“My dad still speaks so highly of Dianne and the treatment she provided my mom,” says Tara, who was 14 when she lost her mom to a cancer that continues to have a five-year survival rate of less than 50%. Dr. Miller is renowned as someone who treats people, not patients. With an affectionate bedside manner, there’s a good chance she wrapped her arms around Millie. But Tara has another reason to thank her mom’s oncologist.
Now a mom herself, Tara is undergoing an opportunistic salpingectomy (OS), a surgery to remove the fallopian tubes as a preventative measure for ovarian cancer — conceived by none other than Dr. Miller.
As co-founder of BC Cancer’s ovarian cancer research program OVCARE, Dr. Miller developed OS (now adopted around the world) after discovering most ovarian cancers start in the fallopian tubes, and not, as previously believed, on the ovaries. Akin to a vasectomy, the laparoscopic surgery, often performed instead of what is commonly known as “having your tubes tied,” has the added benefit of significantly reducing ovarian cancer risk.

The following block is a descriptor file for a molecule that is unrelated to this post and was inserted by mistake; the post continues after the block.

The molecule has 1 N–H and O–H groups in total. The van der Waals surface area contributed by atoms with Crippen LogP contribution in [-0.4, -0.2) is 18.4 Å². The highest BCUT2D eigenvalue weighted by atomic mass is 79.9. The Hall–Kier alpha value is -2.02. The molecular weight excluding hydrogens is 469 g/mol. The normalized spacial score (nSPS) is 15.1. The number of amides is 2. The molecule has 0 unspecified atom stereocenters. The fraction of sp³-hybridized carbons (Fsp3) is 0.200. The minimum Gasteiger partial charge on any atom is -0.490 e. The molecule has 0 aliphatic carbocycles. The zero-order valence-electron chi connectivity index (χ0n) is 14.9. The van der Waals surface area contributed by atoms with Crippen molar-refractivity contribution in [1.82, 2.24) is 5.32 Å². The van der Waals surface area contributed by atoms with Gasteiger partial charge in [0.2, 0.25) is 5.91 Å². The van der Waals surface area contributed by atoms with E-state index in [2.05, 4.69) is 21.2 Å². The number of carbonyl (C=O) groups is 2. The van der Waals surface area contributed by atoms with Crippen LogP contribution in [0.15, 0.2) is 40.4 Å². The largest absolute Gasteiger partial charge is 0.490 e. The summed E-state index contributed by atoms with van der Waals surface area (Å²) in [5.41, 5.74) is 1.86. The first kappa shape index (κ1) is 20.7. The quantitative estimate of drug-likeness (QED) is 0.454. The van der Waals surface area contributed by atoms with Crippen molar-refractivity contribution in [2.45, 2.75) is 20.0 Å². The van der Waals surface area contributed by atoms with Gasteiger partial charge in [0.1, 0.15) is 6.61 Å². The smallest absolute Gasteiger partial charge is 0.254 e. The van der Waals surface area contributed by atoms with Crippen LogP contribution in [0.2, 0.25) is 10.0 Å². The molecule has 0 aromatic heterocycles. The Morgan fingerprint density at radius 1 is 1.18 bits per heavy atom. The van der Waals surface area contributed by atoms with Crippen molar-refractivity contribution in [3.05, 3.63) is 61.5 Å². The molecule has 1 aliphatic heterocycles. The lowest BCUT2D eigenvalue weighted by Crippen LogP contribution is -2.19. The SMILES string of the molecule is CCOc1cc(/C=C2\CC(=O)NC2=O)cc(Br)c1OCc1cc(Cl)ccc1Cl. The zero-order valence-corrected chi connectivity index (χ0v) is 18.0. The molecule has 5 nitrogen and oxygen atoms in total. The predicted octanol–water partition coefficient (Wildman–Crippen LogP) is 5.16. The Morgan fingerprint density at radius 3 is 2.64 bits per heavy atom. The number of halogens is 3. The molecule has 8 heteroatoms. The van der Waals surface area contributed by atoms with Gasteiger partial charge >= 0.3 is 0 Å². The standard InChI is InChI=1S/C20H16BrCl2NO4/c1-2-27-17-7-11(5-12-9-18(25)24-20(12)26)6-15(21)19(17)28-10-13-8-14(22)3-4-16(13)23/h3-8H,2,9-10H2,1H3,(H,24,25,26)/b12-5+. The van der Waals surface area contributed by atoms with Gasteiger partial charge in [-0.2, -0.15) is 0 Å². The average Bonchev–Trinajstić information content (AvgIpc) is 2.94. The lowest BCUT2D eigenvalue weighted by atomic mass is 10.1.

Neither Tara nor her mom (amazingly, Tara tracked down her mom’s tissue through BC Cancer’s Hereditary Cancer Program) tested positive for a BRCA gene mutation, signalling a greater risk of cancer. However, Tara’s genetic counsellor suggested OS as a preventative measure anyway.
“We have two beautiful children, ages two and five, and we don’t want any more kids. Realizing this could also reduce my cancer risk, I thought, ‘Why not?’ As I approach the age that my mom was when she died — I’m 42 now, she was 44, it was the week before she turned 45 — it provides me with hope that I can be there for my kids growing up. I know how hard it was not to have my mother with me all of these years.”